Faced with declining revenues and a smaller customer base than originally projected, Fisher responded aggressively by implementing a complete restructuring of the company. He reduced Encore's number of employees, consolidated manufacturing and warehousing facilities, and devoted even more money to research and development. Pinched to generate a sufficient cash flow to pay for operating expenses, Fisher looked for help from the outside.
In 1991, Encore entered into an agreement with Japan Energy Corporation and a number of its subsidiaries to provide working capital for the financially strapped high-tech firm. The agreement included a revolving loan program amounting to $50 million and a refinanced loan amounting to $80 million. Fisher also agreed to a large exchange of stock for help in paying off Encore's growing debts.
With the assistance of Japan Energy, Fisher was able to obtain Encore additional time to prepare the Infinity 90 Series for market. When the Infinity 90 product line was introduced, however, the overall market conditions and the demand for open systems products did not increase significantly. Sales for 1992 dropped to $130 million. That year, the company was delisted by NASDAQ because it was unable to meet NASDAQ's $2 million minimum equity requirements for trading.
Anticipating future developments in the marketplace, Fisher reduced the level of sales to U.S. government agencies. With the end of the cold war in Europe, Fisher correctly perceived that the U.S. government, and especially the Department of Defense, would reduce its expenditures for computers and computer-related services. In 1992 and 1993, sales to various departments of the U.S. government amounted to 29 percent and 37 percent of the company's total net sales, respectively. To offset the potential damage that could be inflicted on Encore if the source of these revenues was reduced, he concentrated on expanding the Infinity 90 Series product line, still convinced of the application and high growth potentiality of non-traditional computer markets.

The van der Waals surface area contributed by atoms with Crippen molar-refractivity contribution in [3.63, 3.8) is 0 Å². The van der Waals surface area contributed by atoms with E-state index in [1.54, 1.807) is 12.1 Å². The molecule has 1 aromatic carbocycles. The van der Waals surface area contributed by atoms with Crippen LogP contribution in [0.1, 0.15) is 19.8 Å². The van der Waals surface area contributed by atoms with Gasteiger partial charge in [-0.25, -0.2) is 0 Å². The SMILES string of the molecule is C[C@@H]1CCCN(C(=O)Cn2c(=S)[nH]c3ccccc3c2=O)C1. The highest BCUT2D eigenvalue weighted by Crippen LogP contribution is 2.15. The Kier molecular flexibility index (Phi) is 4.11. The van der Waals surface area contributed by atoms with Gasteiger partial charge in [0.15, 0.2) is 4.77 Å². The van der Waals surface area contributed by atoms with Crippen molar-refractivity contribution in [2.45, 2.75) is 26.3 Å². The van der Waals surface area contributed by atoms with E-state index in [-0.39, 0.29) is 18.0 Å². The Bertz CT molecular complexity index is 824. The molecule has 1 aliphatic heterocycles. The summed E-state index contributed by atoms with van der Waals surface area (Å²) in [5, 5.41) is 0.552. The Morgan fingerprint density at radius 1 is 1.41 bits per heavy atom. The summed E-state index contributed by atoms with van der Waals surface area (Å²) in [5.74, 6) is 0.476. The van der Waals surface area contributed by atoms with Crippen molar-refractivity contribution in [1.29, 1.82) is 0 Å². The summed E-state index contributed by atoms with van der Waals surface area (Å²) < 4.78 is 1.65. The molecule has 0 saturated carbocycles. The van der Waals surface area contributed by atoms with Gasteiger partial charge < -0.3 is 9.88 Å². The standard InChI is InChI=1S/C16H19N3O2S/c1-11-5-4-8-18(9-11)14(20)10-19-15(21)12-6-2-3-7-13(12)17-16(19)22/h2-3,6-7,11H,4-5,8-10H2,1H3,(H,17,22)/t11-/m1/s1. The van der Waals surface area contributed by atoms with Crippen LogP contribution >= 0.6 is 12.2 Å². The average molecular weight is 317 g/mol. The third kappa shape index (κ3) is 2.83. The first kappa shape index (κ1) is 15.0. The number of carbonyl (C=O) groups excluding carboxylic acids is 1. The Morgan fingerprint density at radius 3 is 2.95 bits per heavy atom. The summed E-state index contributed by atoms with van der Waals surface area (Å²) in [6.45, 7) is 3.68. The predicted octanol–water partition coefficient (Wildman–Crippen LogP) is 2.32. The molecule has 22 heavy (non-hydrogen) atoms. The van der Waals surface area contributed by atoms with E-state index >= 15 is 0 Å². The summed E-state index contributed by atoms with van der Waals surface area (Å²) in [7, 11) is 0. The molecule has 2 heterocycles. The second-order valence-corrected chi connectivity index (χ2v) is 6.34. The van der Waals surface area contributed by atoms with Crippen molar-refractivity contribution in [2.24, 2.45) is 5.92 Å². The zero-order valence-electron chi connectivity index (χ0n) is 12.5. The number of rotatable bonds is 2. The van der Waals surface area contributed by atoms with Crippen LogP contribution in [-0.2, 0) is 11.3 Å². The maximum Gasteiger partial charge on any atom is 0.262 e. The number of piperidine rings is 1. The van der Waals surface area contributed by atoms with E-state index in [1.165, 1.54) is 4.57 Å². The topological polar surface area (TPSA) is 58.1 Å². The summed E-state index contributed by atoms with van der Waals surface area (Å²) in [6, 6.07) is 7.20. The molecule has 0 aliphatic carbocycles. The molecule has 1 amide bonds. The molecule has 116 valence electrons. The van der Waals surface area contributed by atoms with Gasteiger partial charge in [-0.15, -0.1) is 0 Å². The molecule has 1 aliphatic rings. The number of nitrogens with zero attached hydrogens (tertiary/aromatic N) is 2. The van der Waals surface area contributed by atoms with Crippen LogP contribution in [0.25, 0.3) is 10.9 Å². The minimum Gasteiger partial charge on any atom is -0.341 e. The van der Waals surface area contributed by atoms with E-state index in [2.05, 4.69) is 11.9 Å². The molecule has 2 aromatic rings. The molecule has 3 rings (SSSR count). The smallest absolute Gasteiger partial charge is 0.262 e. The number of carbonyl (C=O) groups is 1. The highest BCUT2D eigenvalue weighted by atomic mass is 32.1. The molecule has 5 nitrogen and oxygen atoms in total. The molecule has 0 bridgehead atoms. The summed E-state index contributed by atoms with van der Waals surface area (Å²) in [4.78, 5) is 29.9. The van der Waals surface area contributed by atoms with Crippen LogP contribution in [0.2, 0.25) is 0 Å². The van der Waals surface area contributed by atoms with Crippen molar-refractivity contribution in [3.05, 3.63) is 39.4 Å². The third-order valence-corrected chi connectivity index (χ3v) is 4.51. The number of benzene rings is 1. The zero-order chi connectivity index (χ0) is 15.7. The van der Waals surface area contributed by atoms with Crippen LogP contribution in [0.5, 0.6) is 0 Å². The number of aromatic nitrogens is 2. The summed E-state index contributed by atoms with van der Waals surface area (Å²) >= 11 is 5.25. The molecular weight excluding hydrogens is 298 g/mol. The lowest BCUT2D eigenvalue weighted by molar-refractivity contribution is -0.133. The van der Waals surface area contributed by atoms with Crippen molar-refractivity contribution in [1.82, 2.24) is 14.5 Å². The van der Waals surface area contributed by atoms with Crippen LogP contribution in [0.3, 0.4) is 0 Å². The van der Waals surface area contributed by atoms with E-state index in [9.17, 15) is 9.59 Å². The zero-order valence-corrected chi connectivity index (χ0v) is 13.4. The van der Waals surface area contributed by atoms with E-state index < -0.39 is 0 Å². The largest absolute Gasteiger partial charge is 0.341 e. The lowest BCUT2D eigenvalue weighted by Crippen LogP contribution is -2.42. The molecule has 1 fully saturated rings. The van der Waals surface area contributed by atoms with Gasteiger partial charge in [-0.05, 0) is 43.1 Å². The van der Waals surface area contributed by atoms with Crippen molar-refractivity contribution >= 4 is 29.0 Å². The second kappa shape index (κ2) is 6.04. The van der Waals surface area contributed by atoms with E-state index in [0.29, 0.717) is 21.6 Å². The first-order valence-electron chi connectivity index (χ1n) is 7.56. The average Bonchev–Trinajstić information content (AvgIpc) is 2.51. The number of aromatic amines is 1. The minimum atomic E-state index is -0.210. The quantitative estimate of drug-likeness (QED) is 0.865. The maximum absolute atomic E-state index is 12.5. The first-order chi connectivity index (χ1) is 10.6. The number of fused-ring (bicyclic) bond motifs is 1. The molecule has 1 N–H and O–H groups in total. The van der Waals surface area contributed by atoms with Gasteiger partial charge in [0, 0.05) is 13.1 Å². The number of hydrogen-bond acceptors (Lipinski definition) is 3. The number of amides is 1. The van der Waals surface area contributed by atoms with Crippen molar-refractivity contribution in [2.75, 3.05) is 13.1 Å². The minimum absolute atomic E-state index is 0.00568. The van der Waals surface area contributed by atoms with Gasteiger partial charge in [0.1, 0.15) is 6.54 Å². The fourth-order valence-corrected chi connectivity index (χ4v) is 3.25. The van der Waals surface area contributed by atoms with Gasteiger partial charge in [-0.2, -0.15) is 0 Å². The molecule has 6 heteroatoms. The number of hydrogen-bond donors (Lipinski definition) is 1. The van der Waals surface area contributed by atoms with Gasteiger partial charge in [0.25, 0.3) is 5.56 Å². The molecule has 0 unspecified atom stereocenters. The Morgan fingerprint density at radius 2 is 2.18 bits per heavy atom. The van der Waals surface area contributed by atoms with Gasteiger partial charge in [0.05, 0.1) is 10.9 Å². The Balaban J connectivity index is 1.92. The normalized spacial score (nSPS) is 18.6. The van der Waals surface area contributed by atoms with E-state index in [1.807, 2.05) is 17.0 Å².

Encore, however, endured another disappointing year in 1993. The declining demand for open systems technology exceeded the projections of company management and, as a result, revenues continued to spiral downward. Estimates for international sales and growth of non-traditional computer markets were also significantly higher than actual sales and growth rates. At the end of fiscal 1993, the company reported sales of $93 million, a $35 million decrease from the previous year, and an operating loss of over $69 million. In light of these problems, Fisher was forced to reduce Encore's work force by 10 percent in June and an additional 8 percent in December of the same year. The company's European work force was reduced by approximately 20 percent. It marked the third straight year that the company had cut the number of workers it employed. Other cost-cutting measures included the elimination of excess sales and service offices.